Money laundering, as defined under the Prevention of Money Laundering Act, 2002 (PMLA), entails a direct or indirect attempt to indulge in or knowingly assist or being a party to or being involved in any process or activity connected with the proceeds of crime. “Proceeds of crime” means any property derived or obtained, directly or indirectly, as a result of criminal activity relating to an offence set out in the schedule to the PMLA, which lists offences under 26 statutes and certain offences under the Indian Penal Code, 1860.
The penalty is severe: rigorous imprisonment for a term of three years, which may extend to seven years and a monetary penalty. Similarly, bail pending trial has been severely circumscribed. Under section 45(1) of the PMLA, the public prosecutor must have the opportunity to oppose bail and if bail is opposed, the special court must be satisfied of the existence of reasonable grounds for believing that the accused is not guilty of the offence. Contrary to the maxim “innocent until proven guilty”, the accused must satisfy the court before trial commences that they are not guilty.
Strangely, while a person arrested under the PMLA could not be released on bail without meeting the conditions prescribed by section 45, a person apprehending arrest for money laundering may be granted anticipatory bail under the Code of Criminal Procedure, 1973.
Time and again courts across India had refused to grant bail because the tests under section 45 could not be met. Challenges to refusal of bail were repelled mainly on the ground that economic offences were deep-rooted conspiracies that involved huge loss of public funds, affecting financial health of the country.
That is now history. The Supreme Court, in Nikesh Shah v Union of India, has declared section 45(1) to be unconstitutional.
Former attorney general Mukul Rohatgi argued for Shah that section 45(1) was arbitrary, lacked any nexus with the PMLA and was unconstitutional. Originally, section 45 dealt only with offences under the PMLA and limited offences “considered extremely heinous by the legislature” under part A of the schedule. The expansion of section 45’s scope (by 2012 amendments) to all disparate offences listed in parts A and B of the schedule, deleting the monetary thresholds, was argued to be unconstitutional. For the state, Attorney General KK Venugopal stressed the need for such stringent provisions to meet the object of unearthing black money.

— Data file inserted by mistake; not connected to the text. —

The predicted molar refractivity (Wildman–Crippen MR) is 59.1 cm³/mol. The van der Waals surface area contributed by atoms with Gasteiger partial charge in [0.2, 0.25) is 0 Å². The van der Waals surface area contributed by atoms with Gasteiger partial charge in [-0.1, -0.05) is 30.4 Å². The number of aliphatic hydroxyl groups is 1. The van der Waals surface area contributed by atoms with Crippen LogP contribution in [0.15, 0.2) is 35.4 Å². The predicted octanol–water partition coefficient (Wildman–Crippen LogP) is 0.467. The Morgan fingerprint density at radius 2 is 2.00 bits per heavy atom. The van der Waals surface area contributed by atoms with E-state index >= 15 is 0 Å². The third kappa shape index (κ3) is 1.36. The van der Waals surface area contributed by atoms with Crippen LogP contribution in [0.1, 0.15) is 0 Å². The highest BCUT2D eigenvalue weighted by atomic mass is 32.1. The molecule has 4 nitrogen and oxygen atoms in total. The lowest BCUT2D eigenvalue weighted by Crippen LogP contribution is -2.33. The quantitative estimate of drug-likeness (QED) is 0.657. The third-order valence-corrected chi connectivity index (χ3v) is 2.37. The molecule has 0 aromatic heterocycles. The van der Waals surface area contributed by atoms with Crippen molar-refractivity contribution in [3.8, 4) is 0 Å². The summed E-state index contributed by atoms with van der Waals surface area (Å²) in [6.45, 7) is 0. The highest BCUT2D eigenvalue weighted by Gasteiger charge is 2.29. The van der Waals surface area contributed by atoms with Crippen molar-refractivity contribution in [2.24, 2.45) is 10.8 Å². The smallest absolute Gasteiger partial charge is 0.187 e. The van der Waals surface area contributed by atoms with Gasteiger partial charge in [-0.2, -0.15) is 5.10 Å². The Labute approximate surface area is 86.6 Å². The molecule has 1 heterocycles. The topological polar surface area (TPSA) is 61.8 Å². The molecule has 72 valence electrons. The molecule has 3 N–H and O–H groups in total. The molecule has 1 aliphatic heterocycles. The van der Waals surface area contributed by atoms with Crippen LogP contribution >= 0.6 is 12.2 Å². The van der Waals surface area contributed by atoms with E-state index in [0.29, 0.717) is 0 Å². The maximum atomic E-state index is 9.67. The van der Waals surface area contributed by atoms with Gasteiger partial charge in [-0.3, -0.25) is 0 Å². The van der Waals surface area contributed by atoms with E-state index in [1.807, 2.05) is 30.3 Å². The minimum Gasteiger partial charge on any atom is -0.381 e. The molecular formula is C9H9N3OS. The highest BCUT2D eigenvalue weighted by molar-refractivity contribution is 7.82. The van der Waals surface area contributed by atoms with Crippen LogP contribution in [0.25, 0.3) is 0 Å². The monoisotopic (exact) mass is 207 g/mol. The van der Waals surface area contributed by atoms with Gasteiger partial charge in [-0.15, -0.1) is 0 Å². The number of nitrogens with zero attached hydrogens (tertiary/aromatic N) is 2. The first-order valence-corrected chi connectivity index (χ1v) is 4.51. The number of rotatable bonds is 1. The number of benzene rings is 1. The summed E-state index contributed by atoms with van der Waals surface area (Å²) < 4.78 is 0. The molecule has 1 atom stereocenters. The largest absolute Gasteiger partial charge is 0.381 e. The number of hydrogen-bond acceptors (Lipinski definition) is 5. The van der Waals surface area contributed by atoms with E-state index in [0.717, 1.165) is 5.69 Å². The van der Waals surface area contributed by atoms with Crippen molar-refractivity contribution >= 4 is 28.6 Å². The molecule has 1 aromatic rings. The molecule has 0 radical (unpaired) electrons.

While holding the section 45(1) conditions to be unconstitutional, the Supreme Court noted that after the amendments section 45 provided different results to the same offenders under different circumstances as regards bail. The court gave illustrations of this anomaly.
X, charged with an offence under the unamended part A of the schedule, may or may not have been released on bail and then acquitted or convicted. Much later, the proceeds of his crime are traced to Y, who is then charged with an offence under the PMLA. Despite not satisfying the tests under section 45(1), Y could be released on bail under the 1973 code.
Similarly, X may be charged with an offence under the PMLA and an offence under the unamended part B of the schedule. Under section 45 the unamended part B was not covered and X could be released on bail without reference to the PMLA. Again, X could be charged with an offence under the PMLA and a statute under the unamended part A of the schedule. He could obtain bail only if the tests under section 45(1) were met.
The most absurd result would be X, charged only with an offence under the unamended part A of the schedule, would have been eligible to apply for bail under the 1973 code. Yet if the money from X’s crime was traced into the hands of Y as proceeds of crime and the two were charged together, X could get bail only from the special court, not under the 1973 code, and only if he fulfilled the tests under section 45(1). The absurd result would be that X, who had nothing to do with money laundering, may be denied bail under section 45(1) although that section would not apply if X was tried alone.
The court also noted that while dealing with a bail application under section 45, a court did not apply its mind whether to the offence of money laundering was committed “but instead applies its mind whether such person is guilty of the scheduled or predicate offence”.
The judgment in the Shah case allows an accused under the PMLA to obtain bail under the 1973 code until the PMLA is amended.
Deepak Biswas is a partner and Sneha Jaisingh is a senior associate at Bharucha & Partners.
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